Head Torch Buying Guide
Head torches are one of the most versatile pieces of kit you can own. They provide a hands-free lighting solution for outdoor sports and everyday tasks, whether you're out in the mountains, reading inside your tent, or running in the city. But do you know how many lumens to look for and what other factors to consider when choosing the head torch that best suits your needs? This buying guide will help you navigate the options.
Manufacturers usually state the brightness of their head torches in lumens. A lumen is a unit, which measures the amount of visible light produced per unit of time. That means that the higher the number, the brighter the torch. Close-up activities such as reading and cooking require less light, whereas navigation in the dark requires more. Many head torches also have a red light setting, which is ideal for preserving night vision.
When choosing which head torch to buy, it's helpful to consider the intended use. The below chart represents outdoor activities and offers a rough guide on the range of lumens you might expect to need for each activity. These reflect the number of lumens available in the selection of head torches that we stock.
10 to 50 lumens
Everyday, urban & campsite use
100 to 250 lumens
Outdoor sport use & navigation
300 to 600 lumens
Mountaineering, trail running & skiing
500 to 900 lumens
Maximum Distance & Beam Shape
Brightness is not the only measure that can help you decide which head torch to buy. The maximum distance and beam shape can vary from model to model. A wider beam allows for a spread of light but doesn’t stretch as far as a focused beam. Therefore, wide beams are useful for close-up tasks, whereas focused beams are better for navigation. Certain sports, such as running, can benefit from both. Some head torches have the option to switch between different beams, but that isn't extremely common.
Settings & Reactive Light
Most head torches have multiple settings to preserve battery life and optimise brightness for different activities. These are usually accessible via small buttons and various commands that are sometimes difficult to control with thicker gloves. It's helpful to familiarise yourself with the functions of your torch before actually needing them.
Reactive light technology reduces the need to fiddle with buttons. Head torches that utilise this technology can detect how far objects in your field of vision are and adjust the light automatically.
Manufacturers calculate an average burn time to represent the battery life you can expect from your head torch. The brighter the head torch, the more power is required to keep it going. The various dimming and strobing settings that most head torches have will help preserve battery life when maximum brightness isn’t necessary.
Traditional vs Rechargeable Head Torch
Most standard head torches are compatible with AA or AAA alkaline batteries. However, thanks to the ever-developing technology, there are multiple models available now with rechargeable lithium-ion batteries. Both types have their advantages and disadvantages.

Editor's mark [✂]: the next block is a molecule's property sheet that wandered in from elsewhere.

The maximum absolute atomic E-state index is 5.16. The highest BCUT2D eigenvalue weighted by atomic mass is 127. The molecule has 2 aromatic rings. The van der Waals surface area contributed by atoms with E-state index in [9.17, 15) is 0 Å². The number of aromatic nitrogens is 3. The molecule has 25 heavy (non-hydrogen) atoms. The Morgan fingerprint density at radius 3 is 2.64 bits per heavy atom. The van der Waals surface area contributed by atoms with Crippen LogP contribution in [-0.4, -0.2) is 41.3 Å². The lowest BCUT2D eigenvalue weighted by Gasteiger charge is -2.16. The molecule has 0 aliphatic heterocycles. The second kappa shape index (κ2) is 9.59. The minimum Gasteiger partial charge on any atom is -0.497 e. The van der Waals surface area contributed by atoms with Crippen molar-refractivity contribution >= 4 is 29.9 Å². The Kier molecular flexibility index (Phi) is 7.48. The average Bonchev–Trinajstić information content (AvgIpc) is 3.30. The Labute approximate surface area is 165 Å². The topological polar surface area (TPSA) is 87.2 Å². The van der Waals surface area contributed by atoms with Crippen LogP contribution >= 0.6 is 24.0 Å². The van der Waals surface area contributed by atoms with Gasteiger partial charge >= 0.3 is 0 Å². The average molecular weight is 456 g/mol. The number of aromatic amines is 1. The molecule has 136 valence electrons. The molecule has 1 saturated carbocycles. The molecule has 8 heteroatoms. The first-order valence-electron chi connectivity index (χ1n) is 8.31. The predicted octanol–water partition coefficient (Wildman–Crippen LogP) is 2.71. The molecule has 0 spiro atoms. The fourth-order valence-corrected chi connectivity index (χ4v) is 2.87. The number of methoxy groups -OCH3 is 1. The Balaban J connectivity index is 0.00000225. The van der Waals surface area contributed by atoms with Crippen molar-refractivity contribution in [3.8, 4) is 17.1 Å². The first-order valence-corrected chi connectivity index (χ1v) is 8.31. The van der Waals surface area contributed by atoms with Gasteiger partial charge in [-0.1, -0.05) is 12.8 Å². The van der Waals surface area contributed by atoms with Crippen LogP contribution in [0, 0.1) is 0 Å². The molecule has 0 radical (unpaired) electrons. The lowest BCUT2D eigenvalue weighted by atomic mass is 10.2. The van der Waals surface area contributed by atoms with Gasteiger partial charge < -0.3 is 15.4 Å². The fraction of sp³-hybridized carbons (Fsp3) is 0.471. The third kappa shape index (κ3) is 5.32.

Rechargeable head torches usually rely on standard USB charging, meaning that they are compatible with common on-the-go charging solutions, such as power banks and solar panels. They tend to be more expensive initially but offer better value in the long run.
Traditional battery-powered head torches can provide reassurance on longer trips. Even if you run out of power mid-activity, it’s quick and easy to replace dead batteries. However, for regular head torch users, alkaline batteries are not the most cost-effective or sustainable solution.
Unregulated vs Regulated Output
It’s worth considering whether the output of a head torch makes a difference to you. A regulated torch will run at the same intensity until the battery is nearly dead, then it will enter a short low-power backup mode until it’s out of charge. An unregulated torch will work on full power when the batteries are new, but it will continuously dim at a slow pace until it’s completely dead.
One of the main factors affecting the comfort of a head torch is its weight. The lamp and straps are relatively light on their own; it's the batteries that tend to make up most of the bulk. Brighter head torches usually require more battery power, making them heavier than dimmer options.
To improve the balance of a head torch for sports such as running, sometimes you can find the battery pack placed on the back of the torch instead of including it in the front unit.
Head torches often have various practical bonus features that improve user-friendliness.
Most head torches undergo IP testing, which determines their level of protection against dust and water. Our head torches vary from IPX4 (splashproof from any angle) to IPX8 (protected against water immersion).
Head torches with brightness memory let you turn the light on and off at chosen brightness without reverting to full power.
The tilt feature reduces neck strain by allowing you to adjust the angle of the light. It also ensures the light isn't shining into anyone's face when you talk to them.
Storage Lock Function
Having the option to activate a lock function ensures that the torch doesn’t turn on in storage or transit and drain the battery.
Being able to detach the band from the head torch allows it to be cleaned or switched easily.
Take A Look At Our Other Buying Guides
Whether you're pitched up at your favourite family campsite, roughing it in a remote spot in the backcountry, or bracing against a blizzard at base camp, you must be able to rely on your tent.
A key item on your kit list should be your rucksack or backpack, choose the right one and you'll experience comfort and reliability day after day; choose the wrong one and it can make your life difficult.